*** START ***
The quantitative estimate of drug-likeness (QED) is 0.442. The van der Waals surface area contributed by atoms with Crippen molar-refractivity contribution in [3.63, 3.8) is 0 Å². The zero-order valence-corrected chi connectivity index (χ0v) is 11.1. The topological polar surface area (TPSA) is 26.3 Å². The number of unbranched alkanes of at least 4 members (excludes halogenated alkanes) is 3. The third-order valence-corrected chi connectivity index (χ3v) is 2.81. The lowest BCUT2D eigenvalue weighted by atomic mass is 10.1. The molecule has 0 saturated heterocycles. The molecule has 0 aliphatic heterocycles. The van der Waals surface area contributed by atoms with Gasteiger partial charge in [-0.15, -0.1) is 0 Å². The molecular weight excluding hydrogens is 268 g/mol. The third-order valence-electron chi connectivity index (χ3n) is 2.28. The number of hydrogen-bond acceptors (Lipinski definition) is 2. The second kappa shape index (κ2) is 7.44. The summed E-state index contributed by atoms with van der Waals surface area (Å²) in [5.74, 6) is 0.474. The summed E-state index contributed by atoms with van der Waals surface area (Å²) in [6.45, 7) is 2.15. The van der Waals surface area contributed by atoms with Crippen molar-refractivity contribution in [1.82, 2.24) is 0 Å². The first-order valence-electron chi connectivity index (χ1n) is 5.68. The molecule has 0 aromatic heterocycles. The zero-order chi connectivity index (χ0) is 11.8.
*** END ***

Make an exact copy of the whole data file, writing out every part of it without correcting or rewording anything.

The quantitative estimate of drug-likeness (QED) is 0.442. The van der Waals surface area contributed by atoms with Crippen molar-refractivity contribution in [3.63, 3.8) is 0 Å². The zero-order valence-corrected chi connectivity index (χ0v) is 11.1. The topological polar surface area (TPSA) is 26.3 Å². The number of unbranched alkanes of at least 4 members (excludes halogenated alkanes) is 3. The third-order valence-corrected chi connectivity index (χ3v) is 2.81. The lowest BCUT2D eigenvalue weighted by atomic mass is 10.1. The molecule has 0 saturated heterocycles. The molecule has 0 aliphatic heterocycles. The van der Waals surface area contributed by atoms with Gasteiger partial charge in [-0.15, -0.1) is 0 Å². The molecular weight excluding hydrogens is 268 g/mol. The third-order valence-electron chi connectivity index (χ3n) is 2.28. The number of hydrogen-bond acceptors (Lipinski definition) is 2. The second kappa shape index (κ2) is 7.44. The summed E-state index contributed by atoms with van der Waals surface area (Å²) in [5.74, 6) is 0.474. The summed E-state index contributed by atoms with van der Waals surface area (Å²) in [6.45, 7) is 2.15. The van der Waals surface area contributed by atoms with Crippen molar-refractivity contribution in [1.82, 2.24) is 0 Å². The first-order valence-electron chi connectivity index (χ1n) is 5.68. The molecule has 0 aromatic heterocycles. The zero-order chi connectivity index (χ0) is 11.8.